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P13.12 (243.12 in the Journal) A mixed-method systematic review examining the effects of digital behaviour change interventions (DBCIs) focussing on improving medication adherence in adolescent and young adult kidney transplant patients.

Akanksha Singh, United Kingdom

Doctoral Student
Centre for Intelligent Healthcare
Coventry University

Abstract

A mixed-method systematic review examining the effects of digital behaviour change interventions (DBCIs) focussing on improving medication adherence in adolescent and young adult kidney transplant patients

Akanksha Singh1, Kim Dr. Bul1, Andy Prof Turner1, Nithya Dr. Krishnan2, Stephen Prof Marks3,4.

1Centre of Intelligent Healthcare, Coventry University, Coventry, United Kingdom; 2Kidney transplant, University Hospitals Coventry & Warwickshire, Coventry, United Kingdom; 3Pediatric Nephrology, Great Ormond Street Hospital for Children, London, United Kingdom; 4University College London, London, United Kingdom

Introduction: Non-adherence to immunosuppressants is one of the leading causes of premature transplant failure among adolescent and young adult kidney transplant recipients. An increasing number of studies have shown the effectiveness of DBCIs to promote treatment adherence in kidney transplant patients. The aim of this systematic review is to evaluate the effects of digital behaviour change interventions in young kidney transplant patients.

Methods: Searches were conducted through MEDLINE, PsycINFO, PubMed, CINAHL, Embase, Scopus, Google Scholar, and Web of Science to identify digital behaviour change interventions designed specifically for young kidney transplant patients. Potential studies were screened and selected independently by two researchers. Data were extracted and the risk of bias was assessed by one reviewer and validated by a second reviewer. The PRISMS taxonomy is used to describe the DBCIs.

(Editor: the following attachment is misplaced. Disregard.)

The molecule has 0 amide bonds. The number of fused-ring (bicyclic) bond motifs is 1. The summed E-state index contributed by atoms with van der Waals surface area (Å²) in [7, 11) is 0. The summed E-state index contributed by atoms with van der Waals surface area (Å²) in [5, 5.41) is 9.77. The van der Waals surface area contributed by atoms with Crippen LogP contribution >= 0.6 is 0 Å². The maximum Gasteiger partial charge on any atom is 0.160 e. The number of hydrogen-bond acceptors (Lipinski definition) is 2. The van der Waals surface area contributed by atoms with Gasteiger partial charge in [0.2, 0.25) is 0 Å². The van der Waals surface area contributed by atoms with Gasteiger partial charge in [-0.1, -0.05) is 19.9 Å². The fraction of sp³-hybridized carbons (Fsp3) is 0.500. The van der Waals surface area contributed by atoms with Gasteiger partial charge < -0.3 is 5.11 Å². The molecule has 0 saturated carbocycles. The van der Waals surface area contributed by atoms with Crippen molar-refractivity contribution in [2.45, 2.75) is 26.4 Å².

Results: Initial searches resulted in a total of 901 studies with a final selection of 10 studies (8 quantitative, 2 qualitative). The overall quality of the studies was considered as moderate. 3 out of 10 studies included in this review comprised multi-component interventions to improve treatment adherence. Skills training, in conjunction with other forms of interventions, particularly phone counselling, was commonly employed and generally effective in improving self-management outcomes. The results of this review showed a positive correlation between the digital intervention and improved knowledge, social support and favourable clinical outcomes.

Discussion: Digital interventions such as mobile health applications, computer systems and multi-component interventions have the potential to improve treatment adherence in adolescents and young adult kidney transplant recipients. DBCIs can be used as a feasible tool for providing long-term, tailor-made interventions for young kidney transplant patients to improve the goals assessed.

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